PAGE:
OTTAWA (Reuters) - The slide in the polls for Prime Minister Stephen Harper’s Conservatives has been so steep as voters worry about the economy that the possibility of his losing the upcoming Canadian election is now being raised.
The Conservatives have led in the polls throughout the short campaign for the October 14 election and are still ahead but the momentum generally moved against them this month as near panic struck stocks and gloomy headlines dominated the news.
Political strategist Rick Anderson said Harper is being hit by perceptions he has failed to act to prevent credit-crisis contagion from damaging Canada.
“This nonengagement on his and the public’s primary issue is hurting him badly, threatening not just that sought majority (in Parliament) but unless he gets on top of this, conceivably even re-election,” Anderson said.
Two polls on Tuesday put the Conservatives ahead of the Liberals by just 3 to 5 percentage points, less than half the 10 to 15 points seen in the first half of the campaign. A third poll on Tuesday night showed a slight recovery for the Conservatives, to a 9-point lead.
Harper, who admitted on Tuesday to not being “emotionally expressive,” maintains Canada’s banks and households are in good shape, affected, but not paralyzed, by the crisis that has swallowed homes and banks in the United States and elsewhere.
His government has been in regular contact with the central bank, the banks and the regulatory agency that oversees the banks, and he said on Tuesday the government would probably take new steps this week to alleviate the credit crunch.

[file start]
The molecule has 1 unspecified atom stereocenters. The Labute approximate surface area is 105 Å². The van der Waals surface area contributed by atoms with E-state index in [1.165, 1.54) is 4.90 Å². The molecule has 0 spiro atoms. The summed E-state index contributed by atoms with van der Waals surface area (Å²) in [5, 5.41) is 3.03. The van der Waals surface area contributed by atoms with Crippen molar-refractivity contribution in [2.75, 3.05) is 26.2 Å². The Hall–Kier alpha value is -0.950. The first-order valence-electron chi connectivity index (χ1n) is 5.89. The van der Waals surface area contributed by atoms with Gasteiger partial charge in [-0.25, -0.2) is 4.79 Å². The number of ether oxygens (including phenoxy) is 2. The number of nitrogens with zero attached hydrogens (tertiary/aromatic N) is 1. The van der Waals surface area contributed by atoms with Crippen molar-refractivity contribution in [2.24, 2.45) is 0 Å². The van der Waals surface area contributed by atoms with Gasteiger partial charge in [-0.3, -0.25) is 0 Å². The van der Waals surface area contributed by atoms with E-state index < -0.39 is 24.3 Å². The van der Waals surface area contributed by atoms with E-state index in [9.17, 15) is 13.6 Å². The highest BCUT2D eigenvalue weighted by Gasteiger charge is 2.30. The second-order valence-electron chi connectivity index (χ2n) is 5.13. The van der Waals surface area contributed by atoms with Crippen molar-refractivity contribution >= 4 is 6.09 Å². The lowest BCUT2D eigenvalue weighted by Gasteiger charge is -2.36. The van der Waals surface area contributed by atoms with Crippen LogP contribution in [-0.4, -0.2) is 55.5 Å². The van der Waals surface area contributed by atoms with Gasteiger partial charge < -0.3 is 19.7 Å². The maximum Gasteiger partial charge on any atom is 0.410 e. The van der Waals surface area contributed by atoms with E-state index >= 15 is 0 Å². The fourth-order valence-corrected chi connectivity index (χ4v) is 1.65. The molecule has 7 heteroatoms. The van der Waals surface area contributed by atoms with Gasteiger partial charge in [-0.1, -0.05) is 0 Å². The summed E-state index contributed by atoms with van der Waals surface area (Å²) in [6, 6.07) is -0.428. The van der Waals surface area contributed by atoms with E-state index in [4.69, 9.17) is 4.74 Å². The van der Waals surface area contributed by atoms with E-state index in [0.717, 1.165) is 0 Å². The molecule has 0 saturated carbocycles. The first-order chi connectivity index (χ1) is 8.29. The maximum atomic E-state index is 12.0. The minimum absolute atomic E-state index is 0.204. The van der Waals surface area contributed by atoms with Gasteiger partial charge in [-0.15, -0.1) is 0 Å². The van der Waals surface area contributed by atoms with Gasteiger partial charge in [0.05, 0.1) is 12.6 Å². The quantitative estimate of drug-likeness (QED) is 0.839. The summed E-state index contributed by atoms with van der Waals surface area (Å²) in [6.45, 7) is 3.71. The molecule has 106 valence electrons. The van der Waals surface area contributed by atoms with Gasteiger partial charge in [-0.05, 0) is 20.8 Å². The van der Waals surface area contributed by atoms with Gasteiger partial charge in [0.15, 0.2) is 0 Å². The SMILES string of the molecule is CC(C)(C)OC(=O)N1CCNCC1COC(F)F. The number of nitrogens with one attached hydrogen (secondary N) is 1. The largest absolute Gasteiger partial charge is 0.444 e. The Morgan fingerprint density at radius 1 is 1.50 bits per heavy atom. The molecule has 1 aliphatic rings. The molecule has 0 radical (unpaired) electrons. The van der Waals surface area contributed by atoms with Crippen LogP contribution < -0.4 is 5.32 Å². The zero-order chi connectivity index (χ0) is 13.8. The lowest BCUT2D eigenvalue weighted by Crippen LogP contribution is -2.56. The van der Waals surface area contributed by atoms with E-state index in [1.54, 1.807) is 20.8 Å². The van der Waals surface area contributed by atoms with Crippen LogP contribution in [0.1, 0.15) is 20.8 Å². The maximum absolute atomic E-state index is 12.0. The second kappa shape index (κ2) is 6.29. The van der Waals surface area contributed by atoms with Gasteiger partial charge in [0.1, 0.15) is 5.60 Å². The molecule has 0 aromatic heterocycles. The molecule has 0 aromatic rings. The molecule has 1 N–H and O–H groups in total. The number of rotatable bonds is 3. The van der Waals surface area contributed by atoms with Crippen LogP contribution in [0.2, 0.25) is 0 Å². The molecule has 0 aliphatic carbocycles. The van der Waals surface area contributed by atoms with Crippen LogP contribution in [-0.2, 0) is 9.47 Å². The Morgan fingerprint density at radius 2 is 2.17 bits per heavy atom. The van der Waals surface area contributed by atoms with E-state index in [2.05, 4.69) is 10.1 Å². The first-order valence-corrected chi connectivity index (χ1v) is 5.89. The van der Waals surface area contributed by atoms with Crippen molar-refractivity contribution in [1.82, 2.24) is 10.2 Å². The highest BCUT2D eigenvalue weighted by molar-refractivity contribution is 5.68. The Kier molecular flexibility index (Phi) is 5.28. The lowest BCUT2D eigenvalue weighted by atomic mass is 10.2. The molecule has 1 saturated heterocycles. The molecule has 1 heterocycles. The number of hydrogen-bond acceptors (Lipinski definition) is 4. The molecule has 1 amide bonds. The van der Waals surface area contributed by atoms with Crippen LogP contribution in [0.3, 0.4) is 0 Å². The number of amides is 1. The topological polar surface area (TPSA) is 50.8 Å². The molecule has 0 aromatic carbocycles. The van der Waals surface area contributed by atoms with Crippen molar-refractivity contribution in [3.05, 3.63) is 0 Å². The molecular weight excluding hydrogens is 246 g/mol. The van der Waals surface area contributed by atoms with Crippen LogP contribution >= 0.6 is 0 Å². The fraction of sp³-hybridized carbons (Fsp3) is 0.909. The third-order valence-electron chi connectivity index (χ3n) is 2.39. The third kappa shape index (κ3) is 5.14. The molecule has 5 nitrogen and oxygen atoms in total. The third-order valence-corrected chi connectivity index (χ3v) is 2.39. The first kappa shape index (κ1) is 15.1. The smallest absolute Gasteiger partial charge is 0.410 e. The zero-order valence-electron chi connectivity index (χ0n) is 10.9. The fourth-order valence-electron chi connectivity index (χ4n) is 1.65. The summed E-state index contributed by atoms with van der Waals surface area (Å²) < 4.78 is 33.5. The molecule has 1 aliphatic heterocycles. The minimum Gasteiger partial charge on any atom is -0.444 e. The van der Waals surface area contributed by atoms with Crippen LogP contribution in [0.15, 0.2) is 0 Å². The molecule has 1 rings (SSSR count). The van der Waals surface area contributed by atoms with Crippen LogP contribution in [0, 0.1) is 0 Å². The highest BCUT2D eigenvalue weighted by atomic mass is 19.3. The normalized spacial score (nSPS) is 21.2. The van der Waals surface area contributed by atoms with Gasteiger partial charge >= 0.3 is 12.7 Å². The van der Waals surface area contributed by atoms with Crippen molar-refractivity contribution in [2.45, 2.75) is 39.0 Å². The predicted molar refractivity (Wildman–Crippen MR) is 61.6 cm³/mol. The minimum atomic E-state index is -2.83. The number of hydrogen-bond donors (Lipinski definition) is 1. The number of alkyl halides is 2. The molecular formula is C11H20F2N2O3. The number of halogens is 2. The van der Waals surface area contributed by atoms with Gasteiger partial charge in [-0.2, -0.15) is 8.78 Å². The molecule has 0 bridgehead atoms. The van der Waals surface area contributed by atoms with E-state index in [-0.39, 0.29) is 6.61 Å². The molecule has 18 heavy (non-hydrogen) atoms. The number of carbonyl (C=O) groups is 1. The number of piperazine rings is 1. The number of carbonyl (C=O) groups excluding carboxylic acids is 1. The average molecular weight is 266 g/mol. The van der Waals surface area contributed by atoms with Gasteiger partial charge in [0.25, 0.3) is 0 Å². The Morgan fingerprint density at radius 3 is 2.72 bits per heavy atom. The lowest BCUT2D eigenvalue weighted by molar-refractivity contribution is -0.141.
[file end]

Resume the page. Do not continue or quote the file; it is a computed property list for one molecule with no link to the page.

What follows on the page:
Harper, who won the January 2006 election with a minority of seats, had taken an early lead in the polls on the strength of his pitch that a steady hand was needed for uncertain economic times, but that was before markets started plunging.
Liberal leader Stephane Dion and New Democratic Party leader Jack Layton have hammered Harper, criticizing him for being inactive at a time of crisis.
“Conservatives do nothing to prepare a country because they don’t believe in the role of the government to help the people and to help the market economy,” Dion said on Tuesday.
Feeling the heat, Harper said the government had foreseen trouble and had cut taxes, taken action on mortgages and strengthened the Bank of Canada’s ability to act.
“Due to these actions, we are not in a position of having to bail out our financial sector,” Harper said in a speech,
“So when some wonder in the wake of recent events why we haven’t thrown together a new plan, the reply of course is that the plan on which we have acted is a plan. In fact the very reason we call it a plan is because action is planned before it is needed ... This government is not going to panic.”
A three-day Ekos poll which partly included opinion gathered during Tuesday put the Conservatives at 34 percent, the Liberals at 25 percent and the NDP at 20 percent. On Monday night Ekos had shown Conservatives with a 7-point lead.
Nanos put the Conservatives at 34 percent, the Liberals at 31 and the NDP at 18, the tightest margin in weeks. A Harris-Decima/Canadian Press poll had the Conservatives at 31 percent, the Liberals at 26 percent and the NDP at 21.
Ekos covered Sunday through Tuesday, Nanos Saturday through Monday and Harris-Decima covered Friday through Monday.
Ekos surveyed 2,807 decided voters, with a 1.8-point margin of error 19 times out of 20. Harris-Decima interviewed 1,251 people with a 2.8-point margin of error and Nanos covered 1,020 committed voters with a 3.1-point margin.
Editing by Peter Galloway and Mohammad Zargham